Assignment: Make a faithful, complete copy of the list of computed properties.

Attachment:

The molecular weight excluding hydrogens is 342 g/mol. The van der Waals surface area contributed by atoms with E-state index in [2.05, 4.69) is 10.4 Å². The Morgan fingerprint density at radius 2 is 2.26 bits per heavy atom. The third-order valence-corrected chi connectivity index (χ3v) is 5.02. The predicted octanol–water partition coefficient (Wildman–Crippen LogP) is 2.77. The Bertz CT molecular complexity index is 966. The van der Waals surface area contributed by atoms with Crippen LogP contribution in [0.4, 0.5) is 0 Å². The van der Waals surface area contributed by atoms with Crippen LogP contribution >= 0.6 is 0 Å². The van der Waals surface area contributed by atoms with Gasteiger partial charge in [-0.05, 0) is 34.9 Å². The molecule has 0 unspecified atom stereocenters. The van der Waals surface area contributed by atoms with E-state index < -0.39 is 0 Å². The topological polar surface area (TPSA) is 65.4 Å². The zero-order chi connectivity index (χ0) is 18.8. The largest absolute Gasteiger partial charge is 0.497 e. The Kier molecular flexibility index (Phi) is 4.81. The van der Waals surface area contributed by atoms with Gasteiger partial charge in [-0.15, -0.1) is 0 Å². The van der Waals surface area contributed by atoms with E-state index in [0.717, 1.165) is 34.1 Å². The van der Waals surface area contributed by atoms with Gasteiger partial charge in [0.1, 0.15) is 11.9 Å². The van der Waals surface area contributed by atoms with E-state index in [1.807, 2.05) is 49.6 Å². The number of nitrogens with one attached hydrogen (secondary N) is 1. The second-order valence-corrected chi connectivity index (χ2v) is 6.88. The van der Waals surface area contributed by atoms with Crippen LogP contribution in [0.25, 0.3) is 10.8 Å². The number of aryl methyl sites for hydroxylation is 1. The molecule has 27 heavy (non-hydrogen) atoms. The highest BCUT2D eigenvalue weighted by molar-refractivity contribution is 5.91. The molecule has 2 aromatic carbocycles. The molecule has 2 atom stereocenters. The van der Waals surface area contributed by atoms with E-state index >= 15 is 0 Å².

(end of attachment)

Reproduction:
The molecular weight excluding hydrogens is 342 g/mol. The van der Waals surface area contributed by atoms with E-state index in [2.05, 4.69) is 10.4 Å². The Morgan fingerprint density at radius 2 is 2.26 bits per heavy atom. The third-order valence-corrected chi connectivity index (χ3v) is 5.02. The predicted octanol–water partition coefficient (Wildman–Crippen LogP) is 2.77. The Bertz CT molecular complexity index is 966. The van der Waals surface area contributed by atoms with Crippen LogP contribution in [0.4, 0.5) is 0 Å². The van der Waals surface area contributed by atoms with Crippen LogP contribution >= 0.6 is 0 Å². The van der Waals surface area contributed by atoms with Gasteiger partial charge in [-0.05, 0) is 34.9 Å². The molecule has 0 unspecified atom stereocenters. The van der Waals surface area contributed by atoms with E-state index < -0.39 is 0 Å². The topological polar surface area (TPSA) is 65.4 Å². The zero-order chi connectivity index (χ0) is 18.8. The largest absolute Gasteiger partial charge is 0.497 e. The Kier molecular flexibility index (Phi) is 4.81. The van der Waals surface area contributed by atoms with Gasteiger partial charge in [-0.15, -0.1) is 0 Å². The van der Waals surface area contributed by atoms with E-state index in [0.717, 1.165) is 34.1 Å². The van der Waals surface area contributed by atoms with Gasteiger partial charge in [0.1, 0.15) is 11.9 Å². The van der Waals surface area contributed by atoms with E-state index in [1.807, 2.05) is 49.6 Å². The number of nitrogens with one attached hydrogen (secondary N) is 1. The second-order valence-corrected chi connectivity index (χ2v) is 6.88. The van der Waals surface area contributed by atoms with Crippen LogP contribution in [0.25, 0.3) is 10.8 Å². The number of aryl methyl sites for hydroxylation is 1. The molecule has 27 heavy (non-hydrogen) atoms. The highest BCUT2D eigenvalue weighted by molar-refractivity contribution is 5.91. The molecule has 2 aromatic carbocycles. The molecule has 2 atom stereocenters. The van der Waals surface area contributed by atoms with E-state index >= 15 is 0 Å².